"We understand something about the disorder, but not everything," said Padina. "We do not [know] what causes the disorder, although we have many theories. We know something about the biology of the disorder, but, again, the full story has not been told."
Interestingly, one of the scenarios ends with a family member who tells the viewer to take his medication, Janssen Pharmaceutica medication. At that point, the perspective changes dramatically, the voices disappear and the delusions vanish — an obvious reminder, or advertisement, that pharmaceuticals can help patients manage and live with this illness.
When asked what that scene was meant to portray, Padina said that medications were an important element to schizophrenics' treatment.
"I think the important message there is that others really help to ground patients with schizophrenia," said Padina, "and [that] there are many different things that are needed to manage this complex illness."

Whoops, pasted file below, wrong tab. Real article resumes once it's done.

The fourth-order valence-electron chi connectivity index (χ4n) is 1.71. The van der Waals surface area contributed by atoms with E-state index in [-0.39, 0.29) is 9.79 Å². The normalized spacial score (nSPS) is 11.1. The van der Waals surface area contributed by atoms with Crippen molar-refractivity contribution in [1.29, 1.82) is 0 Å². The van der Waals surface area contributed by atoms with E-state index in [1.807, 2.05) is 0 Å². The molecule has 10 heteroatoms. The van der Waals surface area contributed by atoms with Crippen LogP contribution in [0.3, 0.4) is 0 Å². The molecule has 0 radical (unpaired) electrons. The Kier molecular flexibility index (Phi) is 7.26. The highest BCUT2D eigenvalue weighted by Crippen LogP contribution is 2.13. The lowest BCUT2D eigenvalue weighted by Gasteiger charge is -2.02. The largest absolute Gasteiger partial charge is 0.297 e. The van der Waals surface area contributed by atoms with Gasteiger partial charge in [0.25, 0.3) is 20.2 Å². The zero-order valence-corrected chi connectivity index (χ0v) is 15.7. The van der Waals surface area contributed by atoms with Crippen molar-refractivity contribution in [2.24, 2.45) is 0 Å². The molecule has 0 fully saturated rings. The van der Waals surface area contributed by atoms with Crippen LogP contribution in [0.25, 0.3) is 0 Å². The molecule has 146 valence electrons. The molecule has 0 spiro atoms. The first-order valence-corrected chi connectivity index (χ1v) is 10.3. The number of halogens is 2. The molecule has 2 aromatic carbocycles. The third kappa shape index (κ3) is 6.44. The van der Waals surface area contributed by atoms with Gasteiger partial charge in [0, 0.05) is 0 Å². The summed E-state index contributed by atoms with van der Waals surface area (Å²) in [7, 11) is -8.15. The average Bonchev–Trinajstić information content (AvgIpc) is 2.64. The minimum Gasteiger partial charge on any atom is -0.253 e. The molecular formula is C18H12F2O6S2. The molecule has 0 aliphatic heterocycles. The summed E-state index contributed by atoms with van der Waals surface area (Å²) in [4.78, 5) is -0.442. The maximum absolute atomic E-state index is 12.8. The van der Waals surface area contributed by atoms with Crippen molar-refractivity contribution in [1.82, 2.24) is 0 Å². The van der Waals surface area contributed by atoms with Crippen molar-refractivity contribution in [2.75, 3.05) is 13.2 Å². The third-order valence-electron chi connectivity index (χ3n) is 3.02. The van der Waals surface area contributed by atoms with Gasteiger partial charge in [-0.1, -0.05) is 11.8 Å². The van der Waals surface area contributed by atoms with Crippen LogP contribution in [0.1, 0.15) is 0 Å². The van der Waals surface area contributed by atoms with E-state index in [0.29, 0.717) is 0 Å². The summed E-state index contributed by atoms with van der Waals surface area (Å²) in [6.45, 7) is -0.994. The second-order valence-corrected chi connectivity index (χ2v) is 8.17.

Regardless of its motives, for now Janssen Pharmaceutica plans on renting the Mindstorm out to medical conventions, conferences, associations and hospitals to allow professionals and individuals to try out this unique experience.
Ultimately, the Mindstorm's designers hope that this machine will draw attention to this disease, bringing schizophrenia into the mainstream by making it more manageable and comprehensible to doctors, psychiatrists and the general public.
"In psychology and psychiatry both, we've attempted [over the years] to try and simulate the feelings and the experiences that patients have, but, I think, with new technologies, in particular, being able to project in three dimensions, using the different modalities — smell, sensation and touch — makes it a much more powerful experience," said Padina.